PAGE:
James Thurber’s book The Years with Ross (1959), which recounts the early years of the New Yorker under Harold Ross’s stewardship, has much to recommend it. Thurber fans are likely to have read it already but will not object to revisiting a short passage or two, while those yet to be acquainted may be encouraged to seek it out.

james thurber - the years with ross - new yorkerRecalling dinner one spring evening in 1948, Thurber describes being mostly a spectator while Ross and H. L. Mencken hold court:

The long newspaper experience of the two men, certain of their likes and dislikes, and their high and separate talents as editors formed basis enough for an evening of conversation. They were both great talkers and good listeners, and each wore his best evening vehemence, ornamented with confident conclusions, large generalizations, and dark-blue emphases. . . .

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‘You just say what’s in your squanch’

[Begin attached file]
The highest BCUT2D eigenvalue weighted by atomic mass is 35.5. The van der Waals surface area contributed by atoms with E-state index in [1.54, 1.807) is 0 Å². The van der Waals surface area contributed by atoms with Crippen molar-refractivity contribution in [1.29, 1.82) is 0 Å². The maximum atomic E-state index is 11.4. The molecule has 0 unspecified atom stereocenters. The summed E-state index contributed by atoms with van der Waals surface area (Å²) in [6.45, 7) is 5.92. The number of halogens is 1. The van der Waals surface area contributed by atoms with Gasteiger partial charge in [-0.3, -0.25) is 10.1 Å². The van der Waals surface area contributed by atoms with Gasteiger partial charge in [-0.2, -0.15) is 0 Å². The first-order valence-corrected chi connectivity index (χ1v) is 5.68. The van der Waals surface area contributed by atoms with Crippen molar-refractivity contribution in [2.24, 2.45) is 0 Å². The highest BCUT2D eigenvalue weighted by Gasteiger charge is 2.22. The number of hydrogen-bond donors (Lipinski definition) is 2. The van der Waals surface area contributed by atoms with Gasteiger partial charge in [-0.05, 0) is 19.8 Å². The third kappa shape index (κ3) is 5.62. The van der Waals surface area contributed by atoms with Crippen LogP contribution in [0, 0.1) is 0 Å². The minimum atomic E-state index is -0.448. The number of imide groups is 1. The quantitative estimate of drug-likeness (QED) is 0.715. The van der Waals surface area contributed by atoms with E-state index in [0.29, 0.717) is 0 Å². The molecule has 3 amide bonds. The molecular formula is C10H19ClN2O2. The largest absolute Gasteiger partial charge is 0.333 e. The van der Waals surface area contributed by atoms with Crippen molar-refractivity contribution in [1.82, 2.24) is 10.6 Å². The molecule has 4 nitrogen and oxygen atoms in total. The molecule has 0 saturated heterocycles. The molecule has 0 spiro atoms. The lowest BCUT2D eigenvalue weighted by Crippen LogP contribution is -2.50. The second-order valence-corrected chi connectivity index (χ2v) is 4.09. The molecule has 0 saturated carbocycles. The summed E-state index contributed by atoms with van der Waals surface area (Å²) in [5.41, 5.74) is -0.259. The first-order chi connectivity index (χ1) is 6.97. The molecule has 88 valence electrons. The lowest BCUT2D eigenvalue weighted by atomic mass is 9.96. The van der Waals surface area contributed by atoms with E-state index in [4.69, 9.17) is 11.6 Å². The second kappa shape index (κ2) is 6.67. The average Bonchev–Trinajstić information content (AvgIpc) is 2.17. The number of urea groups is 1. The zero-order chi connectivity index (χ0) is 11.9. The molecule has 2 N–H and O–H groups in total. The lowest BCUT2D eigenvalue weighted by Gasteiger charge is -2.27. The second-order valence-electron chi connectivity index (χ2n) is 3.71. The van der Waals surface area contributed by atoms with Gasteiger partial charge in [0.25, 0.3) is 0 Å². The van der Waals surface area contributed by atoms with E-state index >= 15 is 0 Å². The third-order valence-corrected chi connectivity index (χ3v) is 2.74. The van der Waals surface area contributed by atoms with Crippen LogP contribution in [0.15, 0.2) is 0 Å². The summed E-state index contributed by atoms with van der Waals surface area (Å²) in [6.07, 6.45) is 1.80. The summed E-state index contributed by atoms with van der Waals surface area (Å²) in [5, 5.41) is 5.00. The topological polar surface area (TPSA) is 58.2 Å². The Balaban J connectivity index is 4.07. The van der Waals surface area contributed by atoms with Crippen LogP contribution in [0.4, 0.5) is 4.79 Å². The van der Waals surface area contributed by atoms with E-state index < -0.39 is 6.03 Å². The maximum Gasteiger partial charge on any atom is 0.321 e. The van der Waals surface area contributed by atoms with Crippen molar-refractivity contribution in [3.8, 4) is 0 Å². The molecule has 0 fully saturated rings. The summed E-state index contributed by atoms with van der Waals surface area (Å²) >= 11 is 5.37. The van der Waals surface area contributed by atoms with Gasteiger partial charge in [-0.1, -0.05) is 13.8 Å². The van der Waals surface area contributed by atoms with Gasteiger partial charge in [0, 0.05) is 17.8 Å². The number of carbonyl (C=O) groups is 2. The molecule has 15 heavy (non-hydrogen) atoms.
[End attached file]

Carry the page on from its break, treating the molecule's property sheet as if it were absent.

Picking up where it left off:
March 24, 2016

Last year I shared a scene from Rick and Morty that contained a series of nonsense words like plumbus, schleem, and blamf. It was probably my least popular post in years. Undeterred, I’m featuring the show again. (I hadn’t seen it in November; now I have.)

In an episode called ‘The Wedding Squanchers’ we’re introduced to the cat-like character Squanchy on Planet Squanch and, more to the point, to the improbably versatile word squanch.

The word’s hyperpolysemy quickly becomes a running gag. Squanchy tells Rick his house party is squanchy and that he likes Rick’s squanch (style, I think). Then a specific verb use of squanch takes us into adult territory. Well, it is Adult Swim.

Rick and Morty - The Wedding Squanchers on Planet Squanch - Adult Swim

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Dread of the telephone

February 6, 2016

Bruce Sterling’s entertaining 1992 book The Hacker Crackdown: Law and Disorder on the Electronic Frontier contains a brief, lively history of telegraphy and telephony. (Since reading the paperback I’ve learned that the book is also available online and in podcast form.)